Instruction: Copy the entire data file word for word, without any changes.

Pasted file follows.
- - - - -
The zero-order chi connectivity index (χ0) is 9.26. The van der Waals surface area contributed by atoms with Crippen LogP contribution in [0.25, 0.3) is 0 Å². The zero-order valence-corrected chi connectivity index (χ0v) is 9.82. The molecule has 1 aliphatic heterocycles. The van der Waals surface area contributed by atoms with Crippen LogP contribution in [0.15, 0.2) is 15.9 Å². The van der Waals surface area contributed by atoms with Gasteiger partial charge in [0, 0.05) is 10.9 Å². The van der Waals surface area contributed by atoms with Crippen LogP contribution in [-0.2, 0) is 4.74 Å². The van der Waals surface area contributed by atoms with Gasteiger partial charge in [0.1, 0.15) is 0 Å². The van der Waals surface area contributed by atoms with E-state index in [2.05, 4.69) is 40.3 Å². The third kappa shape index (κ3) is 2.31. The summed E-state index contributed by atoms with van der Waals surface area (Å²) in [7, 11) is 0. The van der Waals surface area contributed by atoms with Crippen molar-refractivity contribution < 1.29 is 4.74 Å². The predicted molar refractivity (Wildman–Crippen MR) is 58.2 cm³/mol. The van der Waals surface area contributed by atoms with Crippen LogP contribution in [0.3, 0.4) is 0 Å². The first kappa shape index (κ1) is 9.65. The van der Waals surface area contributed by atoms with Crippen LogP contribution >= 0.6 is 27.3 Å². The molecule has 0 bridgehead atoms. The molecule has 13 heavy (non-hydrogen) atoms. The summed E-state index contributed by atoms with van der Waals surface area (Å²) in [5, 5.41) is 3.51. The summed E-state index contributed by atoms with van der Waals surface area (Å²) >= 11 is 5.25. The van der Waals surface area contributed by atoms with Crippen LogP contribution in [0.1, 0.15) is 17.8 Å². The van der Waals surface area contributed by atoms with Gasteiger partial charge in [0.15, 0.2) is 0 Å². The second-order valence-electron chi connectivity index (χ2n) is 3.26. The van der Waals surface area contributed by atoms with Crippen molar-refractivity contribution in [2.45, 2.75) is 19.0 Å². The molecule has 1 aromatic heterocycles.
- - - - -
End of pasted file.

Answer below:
The zero-order chi connectivity index (χ0) is 9.26. The van der Waals surface area contributed by atoms with Crippen LogP contribution in [0.25, 0.3) is 0 Å². The zero-order valence-corrected chi connectivity index (χ0v) is 9.82. The molecule has 1 aliphatic heterocycles. The van der Waals surface area contributed by atoms with Crippen LogP contribution in [0.15, 0.2) is 15.9 Å². The van der Waals surface area contributed by atoms with Gasteiger partial charge in [0, 0.05) is 10.9 Å². The van der Waals surface area contributed by atoms with Crippen LogP contribution in [-0.2, 0) is 4.74 Å². The van der Waals surface area contributed by atoms with Gasteiger partial charge in [0.1, 0.15) is 0 Å². The van der Waals surface area contributed by atoms with E-state index in [2.05, 4.69) is 40.3 Å². The third kappa shape index (κ3) is 2.31. The summed E-state index contributed by atoms with van der Waals surface area (Å²) in [7, 11) is 0. The van der Waals surface area contributed by atoms with Crippen molar-refractivity contribution < 1.29 is 4.74 Å². The predicted molar refractivity (Wildman–Crippen MR) is 58.2 cm³/mol. The van der Waals surface area contributed by atoms with Crippen LogP contribution in [0.3, 0.4) is 0 Å². The first kappa shape index (κ1) is 9.65. The van der Waals surface area contributed by atoms with Crippen LogP contribution >= 0.6 is 27.3 Å². The molecule has 0 bridgehead atoms. The molecule has 13 heavy (non-hydrogen) atoms. The summed E-state index contributed by atoms with van der Waals surface area (Å²) in [5, 5.41) is 3.51. The summed E-state index contributed by atoms with van der Waals surface area (Å²) >= 11 is 5.25. The van der Waals surface area contributed by atoms with Crippen LogP contribution in [0.1, 0.15) is 17.8 Å². The van der Waals surface area contributed by atoms with Gasteiger partial charge in [0.15, 0.2) is 0 Å². The second-order valence-electron chi connectivity index (χ2n) is 3.26. The van der Waals surface area contributed by atoms with Crippen molar-refractivity contribution in [2.45, 2.75) is 19.0 Å². The molecule has 1 aromatic heterocycles.